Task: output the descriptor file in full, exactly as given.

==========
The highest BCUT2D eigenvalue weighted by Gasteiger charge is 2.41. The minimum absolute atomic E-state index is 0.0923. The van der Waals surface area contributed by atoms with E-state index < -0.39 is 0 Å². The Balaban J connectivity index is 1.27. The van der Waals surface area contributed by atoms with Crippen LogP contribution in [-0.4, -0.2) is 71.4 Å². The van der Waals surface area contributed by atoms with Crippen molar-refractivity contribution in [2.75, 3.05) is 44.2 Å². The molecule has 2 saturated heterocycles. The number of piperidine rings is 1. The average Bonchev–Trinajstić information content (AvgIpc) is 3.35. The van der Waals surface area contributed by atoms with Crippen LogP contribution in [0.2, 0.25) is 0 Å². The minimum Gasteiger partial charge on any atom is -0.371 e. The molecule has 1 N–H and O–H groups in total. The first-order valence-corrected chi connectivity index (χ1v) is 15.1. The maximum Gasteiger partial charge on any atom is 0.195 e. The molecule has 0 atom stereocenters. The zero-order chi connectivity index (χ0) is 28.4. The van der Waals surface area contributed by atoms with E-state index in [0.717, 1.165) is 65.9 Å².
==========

The highest BCUT2D eigenvalue weighted by Gasteiger charge is 2.41. The minimum absolute atomic E-state index is 0.0923. The van der Waals surface area contributed by atoms with E-state index < -0.39 is 0 Å². The Balaban J connectivity index is 1.27. The van der Waals surface area contributed by atoms with Crippen LogP contribution in [-0.4, -0.2) is 71.4 Å². The van der Waals surface area contributed by atoms with Crippen molar-refractivity contribution in [2.75, 3.05) is 44.2 Å². The molecule has 2 saturated heterocycles. The number of piperidine rings is 1. The average Bonchev–Trinajstić information content (AvgIpc) is 3.35. The van der Waals surface area contributed by atoms with Crippen LogP contribution in [0.2, 0.25) is 0 Å². The minimum Gasteiger partial charge on any atom is -0.371 e. The molecule has 1 N–H and O–H groups in total. The first-order valence-corrected chi connectivity index (χ1v) is 15.1. The maximum Gasteiger partial charge on any atom is 0.195 e. The molecule has 0 atom stereocenters. The zero-order chi connectivity index (χ0) is 28.4. The van der Waals surface area contributed by atoms with E-state index in [0.717, 1.165) is 65.9 Å².